Note: I have 5 desktop PCs just for myself to do different things. Wife and the two kids have their own desktops; that's 3 more. There are also 5 laptops/netbooks in the house. I don't want to spend all my waking hours servicing these g******* PCs.
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Old 02-03-2010, 12:46 AM   #17
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As I read the thread, I was wondering why people are not making clones (images) of their systems?
...
I need to learn how to do this for Linux also, there seem to be a few gotchas on the boot parameters.
ERD50, you can use Partition Image to clone Linux partitions (or any other type of partition for that matter): Partimage

As far as the kernel parameters, if you are using grub, just backup the grub.conf file on your Linux boot partition and that would do it. Chances are grub won't get trashed, but if it does, just reinstall it and restore the grub.conf. The other alternative is to just backup the whole grub partition.

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Note: I have 5 desktop PCs just for myself to do different things. Wife and the two kids have their own desktops; that's 3 more. There are also 5 laptops/netbooks in the house. I don't want to spend all my waking hours servicing these g******* PCs.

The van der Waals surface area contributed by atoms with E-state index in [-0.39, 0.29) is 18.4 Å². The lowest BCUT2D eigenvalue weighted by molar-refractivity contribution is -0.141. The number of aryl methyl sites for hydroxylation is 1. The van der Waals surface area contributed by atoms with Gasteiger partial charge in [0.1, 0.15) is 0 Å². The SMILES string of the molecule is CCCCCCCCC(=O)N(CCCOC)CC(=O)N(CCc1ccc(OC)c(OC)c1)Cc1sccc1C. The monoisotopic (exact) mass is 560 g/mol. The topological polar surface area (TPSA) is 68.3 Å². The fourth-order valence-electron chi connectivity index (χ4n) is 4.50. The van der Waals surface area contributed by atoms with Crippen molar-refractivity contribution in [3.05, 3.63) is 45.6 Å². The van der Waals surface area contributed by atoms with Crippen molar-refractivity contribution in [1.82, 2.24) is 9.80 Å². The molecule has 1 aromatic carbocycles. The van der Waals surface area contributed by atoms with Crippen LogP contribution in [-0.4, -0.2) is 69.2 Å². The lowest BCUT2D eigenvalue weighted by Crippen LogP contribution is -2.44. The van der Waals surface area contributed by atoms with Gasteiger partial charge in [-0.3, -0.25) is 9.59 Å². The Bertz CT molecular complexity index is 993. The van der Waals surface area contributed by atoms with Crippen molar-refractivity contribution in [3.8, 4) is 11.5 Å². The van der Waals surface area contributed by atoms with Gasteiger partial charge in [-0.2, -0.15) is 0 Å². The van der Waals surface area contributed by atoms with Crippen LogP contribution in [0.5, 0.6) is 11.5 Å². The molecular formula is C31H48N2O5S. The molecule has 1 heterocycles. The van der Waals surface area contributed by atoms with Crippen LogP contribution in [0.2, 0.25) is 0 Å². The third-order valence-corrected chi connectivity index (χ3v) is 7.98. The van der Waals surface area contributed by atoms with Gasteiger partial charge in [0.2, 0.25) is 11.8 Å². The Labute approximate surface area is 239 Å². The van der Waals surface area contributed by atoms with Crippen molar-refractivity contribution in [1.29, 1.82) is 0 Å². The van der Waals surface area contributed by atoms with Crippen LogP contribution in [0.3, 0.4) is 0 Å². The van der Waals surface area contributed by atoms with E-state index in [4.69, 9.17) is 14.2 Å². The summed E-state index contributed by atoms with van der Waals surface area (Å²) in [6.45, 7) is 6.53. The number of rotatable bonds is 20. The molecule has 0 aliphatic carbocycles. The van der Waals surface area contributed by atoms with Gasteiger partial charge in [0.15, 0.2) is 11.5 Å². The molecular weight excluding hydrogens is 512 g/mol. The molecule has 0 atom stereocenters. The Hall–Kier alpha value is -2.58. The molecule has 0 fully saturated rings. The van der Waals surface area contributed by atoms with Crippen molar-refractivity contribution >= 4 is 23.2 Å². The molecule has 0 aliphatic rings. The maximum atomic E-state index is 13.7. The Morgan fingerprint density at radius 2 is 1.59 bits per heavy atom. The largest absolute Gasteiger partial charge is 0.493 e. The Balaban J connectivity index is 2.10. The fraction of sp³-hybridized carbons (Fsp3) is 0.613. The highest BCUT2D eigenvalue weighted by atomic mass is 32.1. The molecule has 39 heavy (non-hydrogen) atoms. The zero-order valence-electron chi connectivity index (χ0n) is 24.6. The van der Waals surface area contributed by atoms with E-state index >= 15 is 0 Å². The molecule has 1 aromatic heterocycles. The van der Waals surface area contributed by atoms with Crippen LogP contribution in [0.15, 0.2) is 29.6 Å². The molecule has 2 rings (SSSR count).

Wow, that's 13 PCs! Let's say that 10 of them have dual cores and that'd be at least 23 CPU cores working away at the NW-Bound household! There are third world countries with less computing power than your household!
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Old 02-03-2010, 02:57 AM   #18
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Originally Posted by ERD50 View Post
As I read the thread, I was wondering why people are not making clones (images) of their systems?

Make a clone and make a fresh one before you do any major upgrade. Just backup data in-between cloning should be good enough for most people. If you get hosed, your clone gets you back to where you were. All your settings are where you last had them.

This is particularly easy in OSX - you can just boot from that clone and be up and running in no time. IIRC, Windows is going to want you to copy the clone back to the original drive, or re-register or something to guard against piracy. But that still seems better than a total re-install of all those apps, and then getting the setting back the way you want.

I need to learn how to do this for Linux also, there seem to be a few gotchas on the boot parameters.

So, why not keep a clone (image)? -ERD50

I do believe cloning is the way to go. I call that making a Prinstine copy with all the settings. With my laptop, I was already using (installing applications, etc.) before I found the clone software to use, so too late.

But next time around, I'll sure do the cloning approach.
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Old 02-03-2010, 08:18 AM   #19
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It is not as simple as that.

Windoze pushes automatic updates onto my machines at a frequent rate, ....